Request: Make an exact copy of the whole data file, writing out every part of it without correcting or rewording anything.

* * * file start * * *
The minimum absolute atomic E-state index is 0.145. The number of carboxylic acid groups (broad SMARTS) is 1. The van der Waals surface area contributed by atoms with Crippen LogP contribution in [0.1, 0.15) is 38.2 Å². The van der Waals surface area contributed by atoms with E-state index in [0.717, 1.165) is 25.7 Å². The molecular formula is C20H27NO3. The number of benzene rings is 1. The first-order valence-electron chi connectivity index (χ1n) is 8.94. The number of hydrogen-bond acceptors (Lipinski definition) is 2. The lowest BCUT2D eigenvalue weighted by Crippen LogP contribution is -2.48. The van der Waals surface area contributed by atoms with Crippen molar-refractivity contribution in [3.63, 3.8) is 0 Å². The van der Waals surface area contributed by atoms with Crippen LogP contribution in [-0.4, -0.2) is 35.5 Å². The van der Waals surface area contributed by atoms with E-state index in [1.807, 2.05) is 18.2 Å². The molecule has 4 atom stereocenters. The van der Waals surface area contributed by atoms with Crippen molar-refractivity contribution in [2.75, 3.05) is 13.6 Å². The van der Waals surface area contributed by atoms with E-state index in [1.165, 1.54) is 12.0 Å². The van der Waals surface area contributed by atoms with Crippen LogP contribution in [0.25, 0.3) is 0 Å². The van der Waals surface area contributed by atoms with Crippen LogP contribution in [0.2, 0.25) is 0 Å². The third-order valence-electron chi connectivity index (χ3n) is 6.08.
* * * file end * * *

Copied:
The minimum absolute atomic E-state index is 0.145. The number of carboxylic acid groups (broad SMARTS) is 1. The van der Waals surface area contributed by atoms with Crippen LogP contribution in [0.1, 0.15) is 38.2 Å². The van der Waals surface area contributed by atoms with E-state index in [0.717, 1.165) is 25.7 Å². The molecular formula is C20H27NO3. The number of benzene rings is 1. The first-order valence-electron chi connectivity index (χ1n) is 8.94. The number of hydrogen-bond acceptors (Lipinski definition) is 2. The lowest BCUT2D eigenvalue weighted by Crippen LogP contribution is -2.48. The van der Waals surface area contributed by atoms with Crippen molar-refractivity contribution in [3.63, 3.8) is 0 Å². The van der Waals surface area contributed by atoms with Crippen LogP contribution in [-0.4, -0.2) is 35.5 Å². The van der Waals surface area contributed by atoms with E-state index in [1.807, 2.05) is 18.2 Å². The molecule has 4 atom stereocenters. The van der Waals surface area contributed by atoms with Crippen molar-refractivity contribution in [2.75, 3.05) is 13.6 Å². The van der Waals surface area contributed by atoms with E-state index in [1.165, 1.54) is 12.0 Å². The van der Waals surface area contributed by atoms with Crippen LogP contribution in [0.25, 0.3) is 0 Å². The van der Waals surface area contributed by atoms with Crippen LogP contribution in [0.2, 0.25) is 0 Å². The third-order valence-electron chi connectivity index (χ3n) is 6.08.